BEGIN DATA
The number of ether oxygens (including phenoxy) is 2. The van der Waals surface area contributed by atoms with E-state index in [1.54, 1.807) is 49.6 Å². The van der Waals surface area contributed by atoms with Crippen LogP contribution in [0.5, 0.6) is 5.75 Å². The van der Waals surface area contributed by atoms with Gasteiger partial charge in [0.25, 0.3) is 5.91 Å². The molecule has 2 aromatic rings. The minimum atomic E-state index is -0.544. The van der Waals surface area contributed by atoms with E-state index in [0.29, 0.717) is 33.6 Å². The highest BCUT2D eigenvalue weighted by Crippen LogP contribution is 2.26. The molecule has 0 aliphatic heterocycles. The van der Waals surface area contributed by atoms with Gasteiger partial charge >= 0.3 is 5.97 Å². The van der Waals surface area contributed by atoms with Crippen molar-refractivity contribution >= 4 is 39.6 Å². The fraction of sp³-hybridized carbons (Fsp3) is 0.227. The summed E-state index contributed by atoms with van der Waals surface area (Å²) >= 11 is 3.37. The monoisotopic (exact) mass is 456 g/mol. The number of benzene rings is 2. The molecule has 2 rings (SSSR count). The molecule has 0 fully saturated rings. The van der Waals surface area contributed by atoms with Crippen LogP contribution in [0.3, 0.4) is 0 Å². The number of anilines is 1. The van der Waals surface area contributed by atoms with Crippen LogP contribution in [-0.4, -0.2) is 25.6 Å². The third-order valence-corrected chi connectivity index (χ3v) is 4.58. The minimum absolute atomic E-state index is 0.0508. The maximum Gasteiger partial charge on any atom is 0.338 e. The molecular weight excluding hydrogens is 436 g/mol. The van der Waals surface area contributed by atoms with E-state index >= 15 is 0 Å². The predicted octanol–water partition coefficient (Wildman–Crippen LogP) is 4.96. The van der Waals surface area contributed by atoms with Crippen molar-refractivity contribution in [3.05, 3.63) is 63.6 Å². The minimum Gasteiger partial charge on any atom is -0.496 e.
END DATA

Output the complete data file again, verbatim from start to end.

The number of ether oxygens (including phenoxy) is 2. The van der Waals surface area contributed by atoms with E-state index in [1.54, 1.807) is 49.6 Å². The van der Waals surface area contributed by atoms with Crippen LogP contribution in [0.5, 0.6) is 5.75 Å². The van der Waals surface area contributed by atoms with Gasteiger partial charge in [0.25, 0.3) is 5.91 Å². The molecule has 2 aromatic rings. The minimum atomic E-state index is -0.544. The van der Waals surface area contributed by atoms with E-state index in [0.29, 0.717) is 33.6 Å². The highest BCUT2D eigenvalue weighted by Crippen LogP contribution is 2.26. The molecule has 0 aliphatic heterocycles. The van der Waals surface area contributed by atoms with Gasteiger partial charge >= 0.3 is 5.97 Å². The van der Waals surface area contributed by atoms with Crippen molar-refractivity contribution >= 4 is 39.6 Å². The fraction of sp³-hybridized carbons (Fsp3) is 0.227. The summed E-state index contributed by atoms with van der Waals surface area (Å²) >= 11 is 3.37. The monoisotopic (exact) mass is 456 g/mol. The number of benzene rings is 2. The molecule has 2 rings (SSSR count). The molecule has 0 fully saturated rings. The van der Waals surface area contributed by atoms with Crippen LogP contribution in [0.3, 0.4) is 0 Å². The number of anilines is 1. The van der Waals surface area contributed by atoms with Crippen LogP contribution in [-0.4, -0.2) is 25.6 Å². The third-order valence-corrected chi connectivity index (χ3v) is 4.58. The minimum absolute atomic E-state index is 0.0508. The maximum Gasteiger partial charge on any atom is 0.338 e. The molecular weight excluding hydrogens is 436 g/mol. The van der Waals surface area contributed by atoms with E-state index >= 15 is 0 Å². The predicted octanol–water partition coefficient (Wildman–Crippen LogP) is 4.96. The van der Waals surface area contributed by atoms with Crippen molar-refractivity contribution in [3.05, 3.63) is 63.6 Å². The minimum Gasteiger partial charge on any atom is -0.496 e.